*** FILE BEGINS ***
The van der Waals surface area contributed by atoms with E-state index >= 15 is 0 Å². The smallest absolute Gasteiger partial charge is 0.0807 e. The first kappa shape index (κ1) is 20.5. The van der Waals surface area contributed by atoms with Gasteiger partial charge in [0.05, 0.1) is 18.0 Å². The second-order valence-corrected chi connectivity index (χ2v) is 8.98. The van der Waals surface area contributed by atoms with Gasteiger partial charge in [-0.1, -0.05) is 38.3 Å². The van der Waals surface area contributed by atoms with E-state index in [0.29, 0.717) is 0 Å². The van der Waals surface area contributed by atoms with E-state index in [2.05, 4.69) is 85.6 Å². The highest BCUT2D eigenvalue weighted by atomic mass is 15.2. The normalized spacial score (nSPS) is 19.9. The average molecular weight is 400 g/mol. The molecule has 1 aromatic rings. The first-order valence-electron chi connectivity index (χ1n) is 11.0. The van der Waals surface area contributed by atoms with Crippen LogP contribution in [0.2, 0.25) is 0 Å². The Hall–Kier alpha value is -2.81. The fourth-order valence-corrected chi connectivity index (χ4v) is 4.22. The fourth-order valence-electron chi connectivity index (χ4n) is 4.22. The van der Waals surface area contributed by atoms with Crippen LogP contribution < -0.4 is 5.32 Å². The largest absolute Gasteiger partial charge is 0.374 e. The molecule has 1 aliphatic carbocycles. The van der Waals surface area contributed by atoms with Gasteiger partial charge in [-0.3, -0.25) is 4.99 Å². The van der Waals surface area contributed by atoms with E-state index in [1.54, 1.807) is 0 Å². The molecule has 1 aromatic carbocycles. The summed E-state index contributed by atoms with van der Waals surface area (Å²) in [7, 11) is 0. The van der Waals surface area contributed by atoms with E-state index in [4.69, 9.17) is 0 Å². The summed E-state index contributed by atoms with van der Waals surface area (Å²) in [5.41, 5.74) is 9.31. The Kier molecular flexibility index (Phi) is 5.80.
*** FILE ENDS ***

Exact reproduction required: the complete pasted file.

The van der Waals surface area contributed by atoms with E-state index >= 15 is 0 Å². The smallest absolute Gasteiger partial charge is 0.0807 e. The first kappa shape index (κ1) is 20.5. The van der Waals surface area contributed by atoms with Gasteiger partial charge in [0.05, 0.1) is 18.0 Å². The second-order valence-corrected chi connectivity index (χ2v) is 8.98. The van der Waals surface area contributed by atoms with Gasteiger partial charge in [-0.1, -0.05) is 38.3 Å². The van der Waals surface area contributed by atoms with E-state index in [0.29, 0.717) is 0 Å². The van der Waals surface area contributed by atoms with E-state index in [2.05, 4.69) is 85.6 Å². The highest BCUT2D eigenvalue weighted by atomic mass is 15.2. The normalized spacial score (nSPS) is 19.9. The average molecular weight is 400 g/mol. The molecule has 1 aromatic rings. The first-order valence-electron chi connectivity index (χ1n) is 11.0. The van der Waals surface area contributed by atoms with Crippen LogP contribution in [0.2, 0.25) is 0 Å². The Hall–Kier alpha value is -2.81. The fourth-order valence-corrected chi connectivity index (χ4v) is 4.22. The fourth-order valence-electron chi connectivity index (χ4n) is 4.22. The van der Waals surface area contributed by atoms with Crippen LogP contribution < -0.4 is 5.32 Å². The largest absolute Gasteiger partial charge is 0.374 e. The molecule has 1 aliphatic carbocycles. The van der Waals surface area contributed by atoms with Gasteiger partial charge in [-0.3, -0.25) is 4.99 Å². The van der Waals surface area contributed by atoms with E-state index in [1.54, 1.807) is 0 Å². The molecule has 1 aromatic carbocycles. The summed E-state index contributed by atoms with van der Waals surface area (Å²) in [7, 11) is 0. The van der Waals surface area contributed by atoms with E-state index in [4.69, 9.17) is 0 Å². The summed E-state index contributed by atoms with van der Waals surface area (Å²) in [5.41, 5.74) is 9.31. The Kier molecular flexibility index (Phi) is 5.80.